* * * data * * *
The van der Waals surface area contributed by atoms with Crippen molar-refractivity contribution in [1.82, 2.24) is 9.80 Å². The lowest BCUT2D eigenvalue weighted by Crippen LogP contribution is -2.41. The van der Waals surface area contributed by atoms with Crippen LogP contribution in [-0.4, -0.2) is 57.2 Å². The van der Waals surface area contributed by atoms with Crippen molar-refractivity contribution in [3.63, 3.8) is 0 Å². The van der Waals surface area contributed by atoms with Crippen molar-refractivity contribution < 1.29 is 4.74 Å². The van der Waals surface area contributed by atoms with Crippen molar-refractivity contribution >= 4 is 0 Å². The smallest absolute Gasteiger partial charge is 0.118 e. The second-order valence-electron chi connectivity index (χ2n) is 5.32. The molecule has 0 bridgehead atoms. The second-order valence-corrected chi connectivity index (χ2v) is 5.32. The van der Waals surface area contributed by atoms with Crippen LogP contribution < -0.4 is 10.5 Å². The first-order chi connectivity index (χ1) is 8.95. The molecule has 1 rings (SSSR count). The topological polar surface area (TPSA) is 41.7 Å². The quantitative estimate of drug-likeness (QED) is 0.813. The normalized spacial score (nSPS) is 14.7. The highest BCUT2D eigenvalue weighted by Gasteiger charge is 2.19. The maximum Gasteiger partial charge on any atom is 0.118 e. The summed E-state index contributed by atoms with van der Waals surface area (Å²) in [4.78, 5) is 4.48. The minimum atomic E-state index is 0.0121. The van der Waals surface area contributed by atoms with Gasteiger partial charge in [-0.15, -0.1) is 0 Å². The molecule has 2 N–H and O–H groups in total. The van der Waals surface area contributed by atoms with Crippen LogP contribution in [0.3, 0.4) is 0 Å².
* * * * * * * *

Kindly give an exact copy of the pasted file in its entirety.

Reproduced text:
The van der Waals surface area contributed by atoms with Crippen molar-refractivity contribution in [1.82, 2.24) is 9.80 Å². The lowest BCUT2D eigenvalue weighted by Crippen LogP contribution is -2.41. The van der Waals surface area contributed by atoms with Crippen LogP contribution in [-0.4, -0.2) is 57.2 Å². The van der Waals surface area contributed by atoms with Crippen molar-refractivity contribution in [3.63, 3.8) is 0 Å². The van der Waals surface area contributed by atoms with Crippen molar-refractivity contribution < 1.29 is 4.74 Å². The van der Waals surface area contributed by atoms with Crippen molar-refractivity contribution >= 4 is 0 Å². The smallest absolute Gasteiger partial charge is 0.118 e. The second-order valence-electron chi connectivity index (χ2n) is 5.32. The molecule has 0 bridgehead atoms. The second-order valence-corrected chi connectivity index (χ2v) is 5.32. The van der Waals surface area contributed by atoms with Crippen LogP contribution < -0.4 is 10.5 Å². The first-order chi connectivity index (χ1) is 8.95. The molecule has 1 rings (SSSR count). The topological polar surface area (TPSA) is 41.7 Å². The quantitative estimate of drug-likeness (QED) is 0.813. The normalized spacial score (nSPS) is 14.7. The highest BCUT2D eigenvalue weighted by Gasteiger charge is 2.19. The maximum Gasteiger partial charge on any atom is 0.118 e. The summed E-state index contributed by atoms with van der Waals surface area (Å²) in [4.78, 5) is 4.48. The minimum atomic E-state index is 0.0121. The van der Waals surface area contributed by atoms with Gasteiger partial charge in [-0.15, -0.1) is 0 Å². The molecule has 2 N–H and O–H groups in total. The van der Waals surface area contributed by atoms with Crippen LogP contribution in [0.3, 0.4) is 0 Å².